Odelaido "Donlyo" Garza holds an old microphone and addresses the crowd outside the Farmworker Association of Florida. He speaks in Spanish, and is translated to English. "I didn't expect this news," he says. "We just heard that they will close."
As the state prepares to spend $91 million to buyout the muck farms along Lake Apopka, a few raise their voices in dissent. Despite the claims of environmental necessity, the farm buyout will take good care of the farm owners but mainly leave the 3,000 or so farmworkers to their wits. "Donlyo," as he is known in the farm community, is afraid he will lose his home.
At high noon Sunday 150 farmworkers, their families and supporters walk a half mile to North Orange Blossom Trail, Apopka's main street, holding signs and chanting, in a bid to tell motorists on their way to the Zellwood Corn Festival of the farmworker's plight. The timing of the traffic lights makes the effort difficult. Tirso Moreno, coordinator of the event, speaks through a bullhorn:
"Welcome to the good-bye corn festival," he shouts. "The farms are closing and the workers are losing their jobs. No farmworkers, no consumers. We need your support."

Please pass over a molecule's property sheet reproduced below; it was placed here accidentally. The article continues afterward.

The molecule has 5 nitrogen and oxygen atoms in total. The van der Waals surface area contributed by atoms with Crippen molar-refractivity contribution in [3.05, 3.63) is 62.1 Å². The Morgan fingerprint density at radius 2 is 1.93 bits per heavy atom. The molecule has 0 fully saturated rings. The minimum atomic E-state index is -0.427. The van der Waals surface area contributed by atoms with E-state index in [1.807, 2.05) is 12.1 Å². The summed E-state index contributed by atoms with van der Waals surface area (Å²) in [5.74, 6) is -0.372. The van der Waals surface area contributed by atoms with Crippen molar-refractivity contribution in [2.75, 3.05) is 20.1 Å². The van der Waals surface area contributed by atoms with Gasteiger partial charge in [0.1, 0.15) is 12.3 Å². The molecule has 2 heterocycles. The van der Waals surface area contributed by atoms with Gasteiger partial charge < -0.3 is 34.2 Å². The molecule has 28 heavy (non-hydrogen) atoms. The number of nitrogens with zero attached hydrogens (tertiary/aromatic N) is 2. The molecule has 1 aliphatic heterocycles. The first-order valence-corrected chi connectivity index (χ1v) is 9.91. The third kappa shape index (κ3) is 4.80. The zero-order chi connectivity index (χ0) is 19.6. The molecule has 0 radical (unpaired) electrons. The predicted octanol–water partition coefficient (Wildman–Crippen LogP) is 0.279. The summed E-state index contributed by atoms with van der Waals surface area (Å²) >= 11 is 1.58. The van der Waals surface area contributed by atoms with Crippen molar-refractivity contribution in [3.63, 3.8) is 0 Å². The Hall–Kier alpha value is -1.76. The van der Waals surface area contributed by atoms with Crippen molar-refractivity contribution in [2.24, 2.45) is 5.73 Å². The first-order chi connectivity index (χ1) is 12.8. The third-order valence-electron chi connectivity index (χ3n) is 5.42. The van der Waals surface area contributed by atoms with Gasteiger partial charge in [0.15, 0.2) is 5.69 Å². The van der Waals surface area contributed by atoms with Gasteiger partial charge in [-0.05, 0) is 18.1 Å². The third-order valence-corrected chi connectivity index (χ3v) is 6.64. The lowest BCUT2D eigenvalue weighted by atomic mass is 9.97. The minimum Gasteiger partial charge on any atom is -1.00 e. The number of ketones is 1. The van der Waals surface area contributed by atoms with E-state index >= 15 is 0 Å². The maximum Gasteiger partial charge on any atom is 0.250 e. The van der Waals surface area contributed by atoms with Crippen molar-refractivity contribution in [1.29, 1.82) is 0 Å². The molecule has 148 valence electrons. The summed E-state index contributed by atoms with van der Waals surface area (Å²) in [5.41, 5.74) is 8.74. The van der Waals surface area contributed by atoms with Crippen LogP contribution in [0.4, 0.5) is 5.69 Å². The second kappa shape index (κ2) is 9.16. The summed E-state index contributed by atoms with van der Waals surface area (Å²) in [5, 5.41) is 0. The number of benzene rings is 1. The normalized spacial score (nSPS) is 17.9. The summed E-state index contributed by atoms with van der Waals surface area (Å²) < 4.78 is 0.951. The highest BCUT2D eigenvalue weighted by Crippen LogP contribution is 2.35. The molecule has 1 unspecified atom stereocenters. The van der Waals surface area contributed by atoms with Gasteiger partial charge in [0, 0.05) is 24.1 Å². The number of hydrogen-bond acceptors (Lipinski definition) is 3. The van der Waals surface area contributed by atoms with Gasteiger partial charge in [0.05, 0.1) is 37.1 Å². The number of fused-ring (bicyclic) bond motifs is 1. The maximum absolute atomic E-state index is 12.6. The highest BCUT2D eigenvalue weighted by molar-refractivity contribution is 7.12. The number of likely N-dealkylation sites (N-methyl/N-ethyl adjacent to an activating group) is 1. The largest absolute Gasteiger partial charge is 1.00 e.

The workers are strung along the road for 500 feet between two bank branches. Geraldine, a 47-year-old African-American woman, stands at the head of the line. She says she's been working on the muck farms since she was 6. "You fight and struggle to do an honest job, to try to make an honest living without taking anything from anyone," she says. "You try to make an honest living and they don't even want you to make that."
Geraldine bought a house here 10 years ago with a loan from the Farmer's Home Administration, she says. The low-interest loan allows her to make the payments with her two part-time farm jobs. It's a three-bedroom, the first home she's ever owned. And she can only keep it as long as she stays in farm work.
A blond family of four in a Jeep Cherokee cracks their windows to listen to Tirso's bullhorn. Truckers honk and give the thumbs up. One young man in a pickup truck shouts, "You can work at Taco Bell!"
Geraldine shakes her head. At $4.75 an hour? $5.25? And who will buy even 99-cent burritos here when they don't have jobs? Geraldine has six grown children, the youngest of whom are still struggling to go to community college on farm labor pay. Geraldine has a daughter who has two children and earns $176 a week, she says. She lives in Hawthorn Village, a local low income project that also requires its tenants to be farmworkers. When the jobs go, the low rents go too. Rules are rules.
Maybe only a few people in Apopka will lose their homes in the wake of the buyout. Maybe a few hundred. The people who arranged to spend $91 million in taxpayer funds will continue to live comfortably.
Governor Chiles was expected to sign the buyout legislation this week although Jeannie Economos, an organizer with the Farmworker Association, still had not given up efforts to persuade him to veto it. Last Thursday she cornered the Governor at a book signing in Orlando. Chiles was on the road promoting a coffee table book called "700 North Adams Street." It features beautiful photographs and a history of the Governor's mansion.
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